New indices would also focus on biotech firms and stocks related to climate change as Hang Seng Indexes aims to become a leader in tracking China markets across different industries.
“China will always be our focus. Hang Seng Indexes would like to become the expert in compiling indices to cover all exchanges in China. When investors want to check the performance of China markets, we want them to first think of checking the indices of Hang Seng Indexes,” said Anita Mo, chief executive of the company, in an interview with the Post.
The plans of the index compiler, a subsidiary of Hang Seng Bank, reflect the fact the city’s capital market is integrating more with mainland China under the bay area development and the various schemes linking the two markets.
CEO of Hang Seng Indexes, Anita Mo. Photo: Edmond So
International investors can put their money into mainland China’s markets via the stock connect schemes. They will soon be able to buy its wealth management products when a similar scheme is launched later this year.
Because of the heightened integration, Mo believes international investors would like more indices measuring Chinese stocks. Investment banks would also benefit, by being able to issue index funds and other derivatives.
As part of achieving these ambitions, Mo said the compiler would produce more indices to cover the bay area, Beijing’s plan to link nine cities in southern Guangdong province to Hong Kong and Macau to form an integrated economic powerhouse.
The company already has some indices covering listed companies based in the zone, but Mo wants to introduce more in the coming years to track a broader range of firms with different themes and in different industries.
She also wants to see more indices that track the performance of companies that conform to environmental, social and governance (ESG) standards.
“Many big fund managers have vowed to add investments in companies that have good ESG practices, and they need benchmark indices to help with their investment decision,” she said.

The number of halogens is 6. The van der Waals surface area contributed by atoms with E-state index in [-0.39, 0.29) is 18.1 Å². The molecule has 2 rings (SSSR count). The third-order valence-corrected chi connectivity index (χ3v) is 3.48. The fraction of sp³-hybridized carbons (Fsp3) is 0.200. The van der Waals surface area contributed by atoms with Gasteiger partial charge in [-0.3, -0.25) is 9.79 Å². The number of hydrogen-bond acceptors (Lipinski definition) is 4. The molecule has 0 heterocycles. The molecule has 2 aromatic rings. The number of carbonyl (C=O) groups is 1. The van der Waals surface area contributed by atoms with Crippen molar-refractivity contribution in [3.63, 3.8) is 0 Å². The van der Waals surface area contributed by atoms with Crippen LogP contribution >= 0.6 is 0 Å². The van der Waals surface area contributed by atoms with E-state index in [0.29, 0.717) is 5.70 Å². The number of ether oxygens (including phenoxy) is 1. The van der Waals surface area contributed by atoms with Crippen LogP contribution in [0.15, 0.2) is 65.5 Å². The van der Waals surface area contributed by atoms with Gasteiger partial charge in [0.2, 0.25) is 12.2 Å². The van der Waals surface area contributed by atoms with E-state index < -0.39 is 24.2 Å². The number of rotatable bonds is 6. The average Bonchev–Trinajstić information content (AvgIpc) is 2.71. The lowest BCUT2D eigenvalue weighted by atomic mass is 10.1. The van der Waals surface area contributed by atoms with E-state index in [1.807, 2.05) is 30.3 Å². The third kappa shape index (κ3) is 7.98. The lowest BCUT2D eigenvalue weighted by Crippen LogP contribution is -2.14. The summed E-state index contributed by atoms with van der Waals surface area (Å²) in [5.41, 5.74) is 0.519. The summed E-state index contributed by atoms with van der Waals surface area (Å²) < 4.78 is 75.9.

Hang Seng Indexes will also develop more so-called smart beta indices that take account of factors such as value, quality, yield and volatility rather than purely market capitalisation, she said.
“These smart beta indexes allow investors to carry out different investment strategies other than the traditional market-cap method,” she said.
Mo will also consider thematic indices that track stocks such as biotech start-ups as benchmarks. After Hong Kong Exchanges and Clearing, the local bourse operator, introduced reforms to allow biotech firms without revenue to list, 31 such companies have floated their shares, raising a total of HK$82.1 billion in the three years to the end of March.
“We will be open-minded about exploring different benchmarks that the market might need,” she said.
Mo, the first female CEO of Hang Seng Indexes since it was established in 1984, took the top post in September after Vincent Kwan retired. In March, she carried out the most significant overhaul of the Hang Seng Index since its launch in 1969 by expanding the number of constituent stocks from 55 to 80. The change will take effect in stages until mid-2022, and the number will rise again to 100 at an undefined date.
Mo is no stranger to major reforms. She joined Hang Seng Indexes in 1997 and has since taken several research and management roles. She was a key part of the last major reform which took the number of constituent stocks from 33 to 38 in 2006 by adding H shares. The number expanded to 50 in 2012.
“The expansion of constituent stocks is to [keep up with] with the expansion of a market that has over 2,500 listed companies in Hong Kong, compared with around 60 companies in 1969 when the index was first launched,” she said.